High-Tech Trash

As technology improves, high-tech trash increases. Computer technology is advancing so fast that old hardware quickly becomes completely obsolete.


| October/November 2003



High-tech trash made of leftover electronics are far from eco-friendly.

High-tech trash made of leftover electronics are far from eco-friendly.


PHOTO: FOTOLIA/ERMESS

Learn why high-tech trash is becoming a real problem when disposing of obsolete electronics like computers and cell phones.

Computer technology is advancing so fast that old hardware quickly becomes completely obsolete. The "e-waste" and high-tech trash from this constantly evolving field is wreaking havoc on the environment, both here and abroad.

Computers contain toxic substances such as lead, cadmium, arsenic and mercury. Despite the danger of throwing these hazardous materials in a landfill, that's exactly where tons of computers end up. Americans reuse or recycle only about 10 percent of the 50 million computers they replace each year, according to ABC News. (Eighty percent is being stockpiled, which could create even bigger problems in the future, and the remaining 10 percent is landfilled.) Throwing e-waste in landfills creates a potential for toxic waste to leach into our soil and groundwater.

Because environmental standards for landfills are tougher in the United States than in many other countries, e-waste is often exported, especially to China, India and Pakistan. An estimated 50 percent to 80 percent of the millions of pounds of ewaste generated each year in the United States goes abroad for "recycling," according to a report called "Exporting Harm" from the Basel Action Network; www.ban.org. The report says "recycling" practices in these countries often include open burning of plastic waste (which releases highly toxic dioxins), exposure to toxic solders and dumping acids into rivers.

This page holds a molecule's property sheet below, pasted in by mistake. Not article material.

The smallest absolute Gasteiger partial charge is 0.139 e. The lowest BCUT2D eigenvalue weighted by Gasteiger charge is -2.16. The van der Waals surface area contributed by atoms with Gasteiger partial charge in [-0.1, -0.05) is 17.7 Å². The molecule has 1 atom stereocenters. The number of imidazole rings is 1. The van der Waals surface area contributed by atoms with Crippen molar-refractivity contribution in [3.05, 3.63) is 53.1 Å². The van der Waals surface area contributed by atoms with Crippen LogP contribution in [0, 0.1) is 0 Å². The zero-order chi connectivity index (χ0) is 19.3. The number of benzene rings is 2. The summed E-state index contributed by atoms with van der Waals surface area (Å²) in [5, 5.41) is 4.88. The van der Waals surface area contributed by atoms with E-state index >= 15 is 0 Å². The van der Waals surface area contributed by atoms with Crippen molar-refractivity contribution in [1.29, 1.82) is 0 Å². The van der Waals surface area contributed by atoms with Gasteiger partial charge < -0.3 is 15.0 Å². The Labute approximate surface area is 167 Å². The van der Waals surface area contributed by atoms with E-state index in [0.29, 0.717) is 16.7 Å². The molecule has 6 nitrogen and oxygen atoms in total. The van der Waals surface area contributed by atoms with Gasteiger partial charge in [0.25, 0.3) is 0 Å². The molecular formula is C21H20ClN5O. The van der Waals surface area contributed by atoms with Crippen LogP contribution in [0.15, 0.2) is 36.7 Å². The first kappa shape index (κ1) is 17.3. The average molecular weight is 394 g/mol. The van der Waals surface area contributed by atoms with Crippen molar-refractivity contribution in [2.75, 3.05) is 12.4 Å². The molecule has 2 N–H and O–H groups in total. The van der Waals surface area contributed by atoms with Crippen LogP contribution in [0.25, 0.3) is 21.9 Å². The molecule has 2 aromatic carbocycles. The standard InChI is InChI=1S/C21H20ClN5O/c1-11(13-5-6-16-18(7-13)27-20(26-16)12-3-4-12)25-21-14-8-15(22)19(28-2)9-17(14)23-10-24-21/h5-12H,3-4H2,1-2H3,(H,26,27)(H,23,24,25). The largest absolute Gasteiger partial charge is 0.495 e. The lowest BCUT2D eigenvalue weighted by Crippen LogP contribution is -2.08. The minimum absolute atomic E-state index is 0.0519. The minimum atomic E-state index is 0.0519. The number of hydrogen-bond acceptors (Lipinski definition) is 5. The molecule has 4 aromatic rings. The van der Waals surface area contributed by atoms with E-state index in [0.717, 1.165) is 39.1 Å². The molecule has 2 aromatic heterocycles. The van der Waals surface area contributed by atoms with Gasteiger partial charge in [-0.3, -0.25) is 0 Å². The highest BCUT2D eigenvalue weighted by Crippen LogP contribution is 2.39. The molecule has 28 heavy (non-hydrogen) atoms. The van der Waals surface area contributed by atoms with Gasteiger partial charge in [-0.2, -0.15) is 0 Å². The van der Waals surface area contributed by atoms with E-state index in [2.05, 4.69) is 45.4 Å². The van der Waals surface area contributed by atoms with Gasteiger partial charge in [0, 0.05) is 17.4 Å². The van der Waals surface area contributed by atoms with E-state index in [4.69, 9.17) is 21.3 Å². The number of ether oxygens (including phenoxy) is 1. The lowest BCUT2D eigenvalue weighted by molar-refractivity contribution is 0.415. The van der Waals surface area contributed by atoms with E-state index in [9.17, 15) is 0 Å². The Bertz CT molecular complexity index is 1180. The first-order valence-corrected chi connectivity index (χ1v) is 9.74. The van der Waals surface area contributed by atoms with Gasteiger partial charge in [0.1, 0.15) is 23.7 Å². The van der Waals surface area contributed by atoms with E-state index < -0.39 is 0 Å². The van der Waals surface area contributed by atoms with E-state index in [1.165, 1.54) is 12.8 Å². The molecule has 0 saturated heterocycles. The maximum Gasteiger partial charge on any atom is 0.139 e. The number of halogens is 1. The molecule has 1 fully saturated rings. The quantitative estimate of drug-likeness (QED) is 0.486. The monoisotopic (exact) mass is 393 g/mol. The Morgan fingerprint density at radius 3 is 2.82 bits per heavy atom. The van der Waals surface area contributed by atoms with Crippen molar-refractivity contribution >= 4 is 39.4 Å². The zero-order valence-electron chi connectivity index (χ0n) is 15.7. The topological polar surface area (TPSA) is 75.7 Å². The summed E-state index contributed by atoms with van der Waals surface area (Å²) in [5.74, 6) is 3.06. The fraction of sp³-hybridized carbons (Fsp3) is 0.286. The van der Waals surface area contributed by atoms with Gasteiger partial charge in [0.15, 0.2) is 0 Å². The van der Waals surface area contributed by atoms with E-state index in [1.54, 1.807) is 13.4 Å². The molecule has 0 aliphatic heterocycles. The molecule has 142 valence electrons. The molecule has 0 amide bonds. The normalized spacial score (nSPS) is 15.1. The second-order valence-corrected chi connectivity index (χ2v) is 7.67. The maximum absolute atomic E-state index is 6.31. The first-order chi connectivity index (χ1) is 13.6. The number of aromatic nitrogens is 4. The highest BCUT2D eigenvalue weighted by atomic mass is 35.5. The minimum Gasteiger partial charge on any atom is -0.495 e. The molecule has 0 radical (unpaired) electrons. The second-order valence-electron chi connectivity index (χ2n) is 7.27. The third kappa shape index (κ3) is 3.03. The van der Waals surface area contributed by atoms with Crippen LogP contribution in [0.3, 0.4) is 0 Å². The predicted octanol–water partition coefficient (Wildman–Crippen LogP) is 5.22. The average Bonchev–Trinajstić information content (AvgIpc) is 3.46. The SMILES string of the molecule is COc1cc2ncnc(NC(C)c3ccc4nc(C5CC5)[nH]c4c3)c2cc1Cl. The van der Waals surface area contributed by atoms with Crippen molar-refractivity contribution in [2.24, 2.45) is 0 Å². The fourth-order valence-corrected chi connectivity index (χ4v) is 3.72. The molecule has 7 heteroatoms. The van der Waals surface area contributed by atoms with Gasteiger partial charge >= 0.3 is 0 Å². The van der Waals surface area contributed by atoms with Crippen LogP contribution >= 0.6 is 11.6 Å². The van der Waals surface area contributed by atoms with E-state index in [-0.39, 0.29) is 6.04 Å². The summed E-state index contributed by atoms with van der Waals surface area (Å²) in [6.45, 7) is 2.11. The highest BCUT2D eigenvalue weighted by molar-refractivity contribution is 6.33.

Some countries are creating policies to combat the growing e-waste problem. In the Netherlands, you can bring your old computer to the retailer when buying a new one, and the retailer must by law accept it free of charge. Japan passed a law in 2001 requiring manufacturers to recycle certain parts.

In the United States, a movement called the Computer TakeBack Campaign is demanding manufacturers take more responsibility for disposing of old computers. California and Massachusetts recently banned certain computer parts in landfills, while Apple, IBM and HewlettPackard take back computers for about a $30 fee. Gateway is one step ahead: They will pay you $50 for recycling your old computer when you buy a new one from them. Lastly, many nonprofit programs accept used equipment, and services have popped up that distribute old computers to schools and charities. Check out www.ban.org/pledge/locations.html for computer reuse and recycling businesses. The Computer TakeBack Campaign also publishes a report card grading major computer companies on their environmental efforts at www.svtc.org/cleancc/pubs/2002report.htm.





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